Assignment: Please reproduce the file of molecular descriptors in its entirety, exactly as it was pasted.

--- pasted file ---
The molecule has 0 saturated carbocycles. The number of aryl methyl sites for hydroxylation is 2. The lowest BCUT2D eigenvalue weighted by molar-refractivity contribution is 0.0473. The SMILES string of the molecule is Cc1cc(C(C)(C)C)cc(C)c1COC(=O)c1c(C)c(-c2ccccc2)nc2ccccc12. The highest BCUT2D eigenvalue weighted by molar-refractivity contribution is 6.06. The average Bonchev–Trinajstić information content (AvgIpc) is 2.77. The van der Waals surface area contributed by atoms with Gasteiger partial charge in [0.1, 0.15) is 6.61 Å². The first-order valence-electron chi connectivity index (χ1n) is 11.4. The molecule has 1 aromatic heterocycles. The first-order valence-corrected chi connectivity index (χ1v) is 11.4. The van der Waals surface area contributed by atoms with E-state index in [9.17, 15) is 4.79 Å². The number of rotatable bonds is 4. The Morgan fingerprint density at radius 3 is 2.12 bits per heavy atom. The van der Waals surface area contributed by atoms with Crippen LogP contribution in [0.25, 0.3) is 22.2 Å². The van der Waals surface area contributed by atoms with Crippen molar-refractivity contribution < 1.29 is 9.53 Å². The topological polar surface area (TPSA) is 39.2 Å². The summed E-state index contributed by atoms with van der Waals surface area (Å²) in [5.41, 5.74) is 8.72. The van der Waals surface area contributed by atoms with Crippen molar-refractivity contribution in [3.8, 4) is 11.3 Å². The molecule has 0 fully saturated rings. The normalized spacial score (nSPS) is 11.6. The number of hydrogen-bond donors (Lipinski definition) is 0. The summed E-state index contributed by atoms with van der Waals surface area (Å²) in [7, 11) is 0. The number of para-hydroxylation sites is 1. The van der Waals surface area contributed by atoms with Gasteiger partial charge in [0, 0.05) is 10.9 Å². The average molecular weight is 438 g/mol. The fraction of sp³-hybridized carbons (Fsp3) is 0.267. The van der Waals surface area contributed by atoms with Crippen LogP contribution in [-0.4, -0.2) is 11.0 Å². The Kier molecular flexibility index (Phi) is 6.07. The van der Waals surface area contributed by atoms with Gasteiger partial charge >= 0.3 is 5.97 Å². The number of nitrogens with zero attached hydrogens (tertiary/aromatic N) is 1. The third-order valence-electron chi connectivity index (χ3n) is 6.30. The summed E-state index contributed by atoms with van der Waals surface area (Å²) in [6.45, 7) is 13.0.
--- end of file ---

The molecule has 0 saturated carbocycles. The number of aryl methyl sites for hydroxylation is 2. The lowest BCUT2D eigenvalue weighted by molar-refractivity contribution is 0.0473. The SMILES string of the molecule is Cc1cc(C(C)(C)C)cc(C)c1COC(=O)c1c(C)c(-c2ccccc2)nc2ccccc12. The highest BCUT2D eigenvalue weighted by molar-refractivity contribution is 6.06. The average Bonchev–Trinajstić information content (AvgIpc) is 2.77. The van der Waals surface area contributed by atoms with Gasteiger partial charge in [0.1, 0.15) is 6.61 Å². The first-order valence-electron chi connectivity index (χ1n) is 11.4. The molecule has 1 aromatic heterocycles. The first-order valence-corrected chi connectivity index (χ1v) is 11.4. The van der Waals surface area contributed by atoms with E-state index in [9.17, 15) is 4.79 Å². The number of rotatable bonds is 4. The Morgan fingerprint density at radius 3 is 2.12 bits per heavy atom. The van der Waals surface area contributed by atoms with Crippen LogP contribution in [0.25, 0.3) is 22.2 Å². The van der Waals surface area contributed by atoms with Crippen molar-refractivity contribution < 1.29 is 9.53 Å². The topological polar surface area (TPSA) is 39.2 Å². The summed E-state index contributed by atoms with van der Waals surface area (Å²) in [5.41, 5.74) is 8.72. The van der Waals surface area contributed by atoms with Crippen molar-refractivity contribution in [3.8, 4) is 11.3 Å². The molecule has 0 fully saturated rings. The normalized spacial score (nSPS) is 11.6. The number of hydrogen-bond donors (Lipinski definition) is 0. The summed E-state index contributed by atoms with van der Waals surface area (Å²) in [7, 11) is 0. The number of para-hydroxylation sites is 1. The van der Waals surface area contributed by atoms with Gasteiger partial charge in [0, 0.05) is 10.9 Å². The average molecular weight is 438 g/mol. The fraction of sp³-hybridized carbons (Fsp3) is 0.267. The van der Waals surface area contributed by atoms with Crippen LogP contribution in [-0.4, -0.2) is 11.0 Å². The Kier molecular flexibility index (Phi) is 6.07. The van der Waals surface area contributed by atoms with Gasteiger partial charge >= 0.3 is 5.97 Å². The number of nitrogens with zero attached hydrogens (tertiary/aromatic N) is 1. The third-order valence-electron chi connectivity index (χ3n) is 6.30. The summed E-state index contributed by atoms with van der Waals surface area (Å²) in [6.45, 7) is 13.0.